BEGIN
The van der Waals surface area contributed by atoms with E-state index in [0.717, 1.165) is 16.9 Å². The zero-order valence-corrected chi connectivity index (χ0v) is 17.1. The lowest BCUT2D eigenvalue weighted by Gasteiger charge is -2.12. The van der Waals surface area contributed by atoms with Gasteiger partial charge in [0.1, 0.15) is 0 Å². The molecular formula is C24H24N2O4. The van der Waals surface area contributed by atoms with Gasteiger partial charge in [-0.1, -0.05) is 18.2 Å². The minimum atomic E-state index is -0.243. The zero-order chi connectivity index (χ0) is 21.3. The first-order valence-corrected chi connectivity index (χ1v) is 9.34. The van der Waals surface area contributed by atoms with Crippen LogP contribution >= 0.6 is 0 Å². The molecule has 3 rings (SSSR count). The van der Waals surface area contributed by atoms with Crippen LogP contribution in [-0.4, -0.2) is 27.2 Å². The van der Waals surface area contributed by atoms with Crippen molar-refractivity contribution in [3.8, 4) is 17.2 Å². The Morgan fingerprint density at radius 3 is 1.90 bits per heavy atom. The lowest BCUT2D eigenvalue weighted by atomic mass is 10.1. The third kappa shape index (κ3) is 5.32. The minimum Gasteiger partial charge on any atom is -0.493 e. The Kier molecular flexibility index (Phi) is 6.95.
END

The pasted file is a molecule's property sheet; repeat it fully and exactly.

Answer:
The van der Waals surface area contributed by atoms with E-state index in [0.717, 1.165) is 16.9 Å². The zero-order valence-corrected chi connectivity index (χ0v) is 17.1. The lowest BCUT2D eigenvalue weighted by Gasteiger charge is -2.12. The van der Waals surface area contributed by atoms with Gasteiger partial charge in [0.1, 0.15) is 0 Å². The molecular formula is C24H24N2O4. The van der Waals surface area contributed by atoms with Gasteiger partial charge in [-0.1, -0.05) is 18.2 Å². The minimum atomic E-state index is -0.243. The zero-order chi connectivity index (χ0) is 21.3. The first-order valence-corrected chi connectivity index (χ1v) is 9.34. The van der Waals surface area contributed by atoms with Crippen LogP contribution >= 0.6 is 0 Å². The molecule has 3 rings (SSSR count). The van der Waals surface area contributed by atoms with Crippen LogP contribution in [-0.4, -0.2) is 27.2 Å². The van der Waals surface area contributed by atoms with Crippen molar-refractivity contribution in [3.8, 4) is 17.2 Å². The Morgan fingerprint density at radius 3 is 1.90 bits per heavy atom. The lowest BCUT2D eigenvalue weighted by atomic mass is 10.1. The third kappa shape index (κ3) is 5.32. The minimum Gasteiger partial charge on any atom is -0.493 e. The Kier molecular flexibility index (Phi) is 6.95.